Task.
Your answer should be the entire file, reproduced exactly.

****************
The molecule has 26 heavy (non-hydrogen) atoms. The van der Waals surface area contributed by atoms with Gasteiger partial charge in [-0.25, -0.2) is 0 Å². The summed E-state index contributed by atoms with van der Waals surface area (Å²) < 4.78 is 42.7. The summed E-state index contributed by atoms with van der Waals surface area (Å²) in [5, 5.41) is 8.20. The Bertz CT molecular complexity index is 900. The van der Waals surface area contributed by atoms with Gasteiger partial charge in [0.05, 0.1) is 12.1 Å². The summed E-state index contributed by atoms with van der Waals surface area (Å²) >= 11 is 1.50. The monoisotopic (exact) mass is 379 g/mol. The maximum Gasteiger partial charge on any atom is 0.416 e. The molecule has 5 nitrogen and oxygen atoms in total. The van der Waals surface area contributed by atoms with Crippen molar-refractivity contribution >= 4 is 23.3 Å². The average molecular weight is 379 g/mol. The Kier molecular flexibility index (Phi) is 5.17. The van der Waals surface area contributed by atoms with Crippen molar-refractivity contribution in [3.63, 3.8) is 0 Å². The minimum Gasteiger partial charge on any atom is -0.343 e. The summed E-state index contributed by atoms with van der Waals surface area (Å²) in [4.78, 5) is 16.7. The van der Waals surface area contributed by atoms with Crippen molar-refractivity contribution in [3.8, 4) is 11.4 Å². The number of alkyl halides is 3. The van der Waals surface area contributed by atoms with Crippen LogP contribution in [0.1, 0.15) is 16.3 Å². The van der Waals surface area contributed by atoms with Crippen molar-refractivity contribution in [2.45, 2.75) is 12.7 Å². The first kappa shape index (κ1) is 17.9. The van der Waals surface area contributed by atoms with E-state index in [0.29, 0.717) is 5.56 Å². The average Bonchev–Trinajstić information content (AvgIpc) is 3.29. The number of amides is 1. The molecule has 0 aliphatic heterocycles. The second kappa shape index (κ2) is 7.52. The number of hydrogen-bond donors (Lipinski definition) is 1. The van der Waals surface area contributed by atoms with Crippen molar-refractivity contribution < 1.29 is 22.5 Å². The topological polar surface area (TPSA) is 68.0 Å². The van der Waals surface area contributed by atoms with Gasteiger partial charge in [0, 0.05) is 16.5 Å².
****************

The molecule has 26 heavy (non-hydrogen) atoms. The van der Waals surface area contributed by atoms with Gasteiger partial charge in [-0.25, -0.2) is 0 Å². The summed E-state index contributed by atoms with van der Waals surface area (Å²) < 4.78 is 42.7. The summed E-state index contributed by atoms with van der Waals surface area (Å²) in [5, 5.41) is 8.20. The Bertz CT molecular complexity index is 900. The van der Waals surface area contributed by atoms with Gasteiger partial charge in [0.05, 0.1) is 12.1 Å². The summed E-state index contributed by atoms with van der Waals surface area (Å²) >= 11 is 1.50. The monoisotopic (exact) mass is 379 g/mol. The maximum Gasteiger partial charge on any atom is 0.416 e. The molecule has 5 nitrogen and oxygen atoms in total. The van der Waals surface area contributed by atoms with Crippen molar-refractivity contribution >= 4 is 23.3 Å². The average molecular weight is 379 g/mol. The Kier molecular flexibility index (Phi) is 5.17. The van der Waals surface area contributed by atoms with Crippen molar-refractivity contribution in [3.63, 3.8) is 0 Å². The minimum Gasteiger partial charge on any atom is -0.343 e. The summed E-state index contributed by atoms with van der Waals surface area (Å²) in [4.78, 5) is 16.7. The van der Waals surface area contributed by atoms with Crippen molar-refractivity contribution in [3.8, 4) is 11.4 Å². The number of alkyl halides is 3. The van der Waals surface area contributed by atoms with Crippen LogP contribution in [0.1, 0.15) is 16.3 Å². The van der Waals surface area contributed by atoms with Crippen molar-refractivity contribution in [2.45, 2.75) is 12.7 Å². The first kappa shape index (κ1) is 17.9. The van der Waals surface area contributed by atoms with E-state index in [0.29, 0.717) is 5.56 Å². The average Bonchev–Trinajstić information content (AvgIpc) is 3.29. The number of amides is 1. The molecule has 0 aliphatic heterocycles. The second kappa shape index (κ2) is 7.52. The number of hydrogen-bond donors (Lipinski definition) is 1. The van der Waals surface area contributed by atoms with Crippen molar-refractivity contribution < 1.29 is 22.5 Å². The topological polar surface area (TPSA) is 68.0 Å². The van der Waals surface area contributed by atoms with Gasteiger partial charge in [0, 0.05) is 16.5 Å².